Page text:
Announcing the Winners of the 2015 Design Competition

Thank you to all who submitted their work for this year's competitions! The toolkit team has been overwhelmed with the support for the competitions that we launched in December of last year. The contests ran for 6 months, and during this time we had 82 teams participate from over 20 countries around the world! Teams ranged in level from high school students through graduate researchers and even hobbyists working from home. The submissions we received were of extremely high quality in terms of both uniqueness of the project ideas as well as the execution of the prototypes and accompanying documentation.

Everyone who submitted their projects to the competitions should feel proud of the work they did and know that they have in some way helped to advance the soft robotics community. Collaboration is crucial for the growth of the field of soft robotics. We hope that in some way this competition has motivated and inspired those new and old to the field to continue to create and innovate.

We had many amazing submissions for both the design and research competitions, and we sincerely enjoyed learning about all the projects that teams have been working on for months. The judges especially thought that the level of submissions was incredibly high, and made their jobs difficult to distinguish one over the other. Unfortunately, there must be a winner, and after much deliberation the official 2015 winners have been chosen.

2015 Winners

Design Competition

Soft Wheel Robot

Contributions in Research

Smart Braids

The Soft Wheel Robot (Cornell University, NY, USA) utilizes a cylindrical shell with inflatable channels on the exterior to induce a rolling speed of about 6m/min. All features are contained within the robot so that it is not tethered to any power, control, or pneumatic sources.  Smart Braids (University of Michigan, MI, USA) are conductive reinforcing fibers that provide a way of sensing the deformation and force output of fiber-reinforced actuators without any external transducers. They are able to do this by sensing a change in resistance and inductance which corresponds to movement of the braids.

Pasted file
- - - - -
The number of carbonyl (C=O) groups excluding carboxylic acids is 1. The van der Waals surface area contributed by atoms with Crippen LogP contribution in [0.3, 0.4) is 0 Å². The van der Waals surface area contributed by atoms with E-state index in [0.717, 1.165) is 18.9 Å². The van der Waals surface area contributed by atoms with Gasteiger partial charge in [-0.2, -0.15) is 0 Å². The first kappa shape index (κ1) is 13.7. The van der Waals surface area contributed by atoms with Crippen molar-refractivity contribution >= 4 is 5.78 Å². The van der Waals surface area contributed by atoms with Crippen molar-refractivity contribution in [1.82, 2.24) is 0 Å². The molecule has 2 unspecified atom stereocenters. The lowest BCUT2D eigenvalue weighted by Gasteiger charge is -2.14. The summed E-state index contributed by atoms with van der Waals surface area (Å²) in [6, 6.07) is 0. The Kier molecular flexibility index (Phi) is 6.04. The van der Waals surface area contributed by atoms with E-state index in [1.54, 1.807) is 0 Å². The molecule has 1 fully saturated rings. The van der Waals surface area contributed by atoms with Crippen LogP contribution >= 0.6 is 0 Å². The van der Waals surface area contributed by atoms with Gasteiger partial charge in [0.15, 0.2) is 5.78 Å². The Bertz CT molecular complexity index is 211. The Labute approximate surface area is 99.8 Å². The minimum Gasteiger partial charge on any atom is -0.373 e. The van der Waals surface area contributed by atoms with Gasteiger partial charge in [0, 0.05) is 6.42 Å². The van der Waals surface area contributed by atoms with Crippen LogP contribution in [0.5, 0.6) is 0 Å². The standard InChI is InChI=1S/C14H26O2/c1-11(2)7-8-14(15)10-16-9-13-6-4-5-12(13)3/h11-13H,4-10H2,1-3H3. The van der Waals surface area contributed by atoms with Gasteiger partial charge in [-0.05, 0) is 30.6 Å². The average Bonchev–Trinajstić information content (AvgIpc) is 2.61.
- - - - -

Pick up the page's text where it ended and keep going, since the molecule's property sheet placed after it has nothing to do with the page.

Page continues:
2015 Runners Up

Design Competition

Contributions in Research

MyGlove: Detecting and Controlling Tremor

MyGlove (Olympia High School, WA, USA) is a wearable glove that detects and controls tremors using pneumatic actuators. It also assists with hand movements and grip using servos.

Hot Glue Kit

The Hot Glue Kit (University of Cambridge, England) is a soft robotics toolkit that enables fast prototyping and easy actuation control to help the users build their first soft robot designs, observe and analyze their behavior quickly so that they can understand and improve their robots.

FeTCh Mark 1 Manipulator

FeTCh Mark 1 Manipulator (LILLE 1 University - Science and Technology, France) is a soft manipulator robot that is capable of interacting with delicate objects due to its compliance and stiffness control. It makes use of a hybrid actuation system composted of pneumatic and tendon-based actuators.

Combustion Driven Actuators

Combustion driven actuators (ETH, Switzerland) are a class of soft actuators that use the ignition of combustible mixtures to drive actuation. Instead of applying pressure to inflate channels, the expansion is created directly at the needed spot by igniting an air-methane mixture. The combustion process generates high energy gases which force the soft outer walls of the actuator to expand.

Soft Robotics for Hobby Roboticist

Some of the tools, materials and techniques included in the soft robotics toolkit may be somewhat challenging or expensive for a hobbyist. This project (by a hobbyist in NJ, USA) which consists of a control board and an analog pneumatic hand, aims to make soft robotics accessible to the hobby roboticist by using simpler techniques, common tools and less expensive material whenever possible.

Multi-Module Variable Stiffness Manipulator

The multi-module variable stiffness manipulator (Sant'Anna School of Advanced Studies, Italy) is a bioinspired project that mimics the elongation, omni-directional bending, and stiffness variation capabilities of an octopus tentacle. It does this by assembling individually actuated modules into one braided sheath.

Unleash the Tether: The Development of a Direct Hydraulic Pump-Driven Soft Actuator

Unleash the Tether (Waseda University and University of Tokyo, Japan) presents a novel way to make an actuation system in which the pneumatic or hydraulic power source and all mechanical components are contained within the body of the robot. 

Honorable Mentions

While these teams did not win a prize, we would like to commend them for their unique and interesting projects.

Huggy Bear (Barstow High School, MO , USA)

AirStrap: Actuator Sandal (Maryland Institute College of Art, MD, USA)

Soft Robotics for Kids with LEGO Mindstorms (Hobbyist in USA)

A Synergistic Design Leveraging the Diverse Functionalities of Soft- and Rigid-Bodied Robots (Cornell University, NY, USA)

Soft Barrier: A Shape Changing Insulator for Architecture (New Jersey Institute of Technology, NJ, USA)



The Soft Robotics Toolkit Team would like to thank the Harvard Biodesign Lab, the John A. Paulson School of Engineering and Applied Sciences, and the Wyss Institute for Biologically Inspired Engineering for sponsoring the competition prizes!